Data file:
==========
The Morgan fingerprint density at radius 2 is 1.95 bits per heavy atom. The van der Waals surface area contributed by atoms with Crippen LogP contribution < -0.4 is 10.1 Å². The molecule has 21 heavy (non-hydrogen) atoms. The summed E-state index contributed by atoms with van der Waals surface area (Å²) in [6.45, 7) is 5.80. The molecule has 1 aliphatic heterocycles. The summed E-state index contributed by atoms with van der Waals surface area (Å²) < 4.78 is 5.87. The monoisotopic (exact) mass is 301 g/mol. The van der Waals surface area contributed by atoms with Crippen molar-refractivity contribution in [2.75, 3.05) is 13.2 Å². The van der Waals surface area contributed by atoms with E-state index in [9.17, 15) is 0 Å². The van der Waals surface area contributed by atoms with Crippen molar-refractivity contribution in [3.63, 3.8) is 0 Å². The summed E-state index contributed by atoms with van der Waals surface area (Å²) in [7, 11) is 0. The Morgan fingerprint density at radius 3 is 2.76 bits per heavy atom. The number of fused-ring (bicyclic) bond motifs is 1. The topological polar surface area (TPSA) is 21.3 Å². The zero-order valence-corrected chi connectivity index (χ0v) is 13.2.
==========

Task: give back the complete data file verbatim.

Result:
The Morgan fingerprint density at radius 2 is 1.95 bits per heavy atom. The van der Waals surface area contributed by atoms with Crippen LogP contribution < -0.4 is 10.1 Å². The molecule has 21 heavy (non-hydrogen) atoms. The summed E-state index contributed by atoms with van der Waals surface area (Å²) in [6.45, 7) is 5.80. The molecule has 1 aliphatic heterocycles. The summed E-state index contributed by atoms with van der Waals surface area (Å²) < 4.78 is 5.87. The monoisotopic (exact) mass is 301 g/mol. The van der Waals surface area contributed by atoms with Crippen molar-refractivity contribution in [2.75, 3.05) is 13.2 Å². The van der Waals surface area contributed by atoms with E-state index in [9.17, 15) is 0 Å². The van der Waals surface area contributed by atoms with Crippen molar-refractivity contribution in [3.63, 3.8) is 0 Å². The summed E-state index contributed by atoms with van der Waals surface area (Å²) in [7, 11) is 0. The Morgan fingerprint density at radius 3 is 2.76 bits per heavy atom. The number of fused-ring (bicyclic) bond motifs is 1. The topological polar surface area (TPSA) is 21.3 Å². The zero-order valence-corrected chi connectivity index (χ0v) is 13.2.